While facts alleged in the complaint are to be accepted as true, conclusory allegations of the elements of a cause of action are insufficient to state a claim that is plausible on its face. Iqbal, 556 U.S. at 678. In construing a prisoner's pro se complaint, a court is to take a liberal approach and is to hold a pro se litigant to a less stringent pleading standard than would be required of attorneys. Erickson v. Pardus, 551 U.S. 89, 94 (2007).

         Grad states that he was convicted of indecent exposure pursuant to North Dakota Century Code section 12.1-20-12.1(1)(a), which is a class A misdemeanor. (Doc. #6, p. 4). Under state law, an individual who has pled guilty to or has been found guilty of indecent exposure is considered a "sexual offender, " see N.D. Cent. Code § 12.1-32-15(1)(f), and a sexual offender who has pled guilty to or has been found guilty of misdemeanor indecent exposure is required to register, see id. at § 12.1-32-15(2)(b). The court may, however, deviate from the registration requirement under certain circumstances. Id . If Grad's sole contention were that the state statute did not require him to register as a sexual offender, then his claim would be without merit. See State v. Glaser, 858 N.W.2d 920, 925 (N.D. 2015) (finding that the court did not abuse its discretion in requiring the defendant to register as a sexual offender after he was convicted of misdemeanor indecent exposure).

         Grad appears to allege, however, that SORAC, rather than the court, required him to register as a sexual offender. The court's search of the state court records[2] reveals that on June 19, 2008, Grad pled guilty to indecent exposure and he was sentenced to thirty days' imprisonment.[3] State v. Grad, Morton County Case No. 30-08-K-00536.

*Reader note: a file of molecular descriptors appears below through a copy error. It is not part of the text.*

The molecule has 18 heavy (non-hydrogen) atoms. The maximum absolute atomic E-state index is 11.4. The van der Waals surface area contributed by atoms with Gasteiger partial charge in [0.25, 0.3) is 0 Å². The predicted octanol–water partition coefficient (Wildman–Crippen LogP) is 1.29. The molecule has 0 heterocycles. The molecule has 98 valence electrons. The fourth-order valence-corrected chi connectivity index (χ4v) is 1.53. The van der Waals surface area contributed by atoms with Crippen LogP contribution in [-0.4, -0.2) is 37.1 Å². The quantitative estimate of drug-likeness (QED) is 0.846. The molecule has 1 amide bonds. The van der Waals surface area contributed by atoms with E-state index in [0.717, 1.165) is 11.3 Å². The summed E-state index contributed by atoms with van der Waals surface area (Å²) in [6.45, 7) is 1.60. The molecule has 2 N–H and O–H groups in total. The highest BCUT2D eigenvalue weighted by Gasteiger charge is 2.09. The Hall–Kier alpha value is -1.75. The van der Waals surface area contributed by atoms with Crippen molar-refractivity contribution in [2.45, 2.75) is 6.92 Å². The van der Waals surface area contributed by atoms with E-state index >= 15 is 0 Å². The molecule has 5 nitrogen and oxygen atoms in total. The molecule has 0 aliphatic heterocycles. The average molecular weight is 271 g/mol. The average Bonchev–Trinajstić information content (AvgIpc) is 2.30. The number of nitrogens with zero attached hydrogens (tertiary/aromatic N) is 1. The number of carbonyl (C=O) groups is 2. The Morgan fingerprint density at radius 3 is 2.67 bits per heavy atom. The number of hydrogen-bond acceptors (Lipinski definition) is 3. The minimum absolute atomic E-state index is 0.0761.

More than five years later, on July 11, 2013, Grad was charged with failure to register as a sexual offender. State v. Grad, Cass County Case No. 09-2013-CR-02350. The Information alleged that between May 21, 2013, and June 10, 2013, Grad failed to register a change in employment as is required of registered sexual offenders. Id. at Doc. ID# 1. The affidavit of probable cause in support of the Information stated that an officer, who was investigating Grad in connection with a reported theft, discovered that Grad was no longer working at the place of employment Grad had previously registered, and that Grad had not updated his registration to indicate that he had lost that job. Id. at Doc. ID# 2.

         On December 17, 2013, a Morton County Assistant State's Attorney and Grad's ounsel filed a stipulation in the indecent exposure case. State v. Grad, Morton County Case No. 30-08-K-00536, Doc. ID# 11. The stipulation stated that:

It was contemplated by the parties and the Defendant understood that he would not be required to register as a sexual offender. The parties agree that the provisions of N.D.C.C. §12.1-32-15(2)(b) apply to this case; and that it should have been stated on the record that the Court does or did find that the Court should deviate from requiring the Defendant to register in that "the Court finds the individual is no more that three years older than the victim if the victim is a minor, the offender has not previously been convicted as a sexual offender or of a ...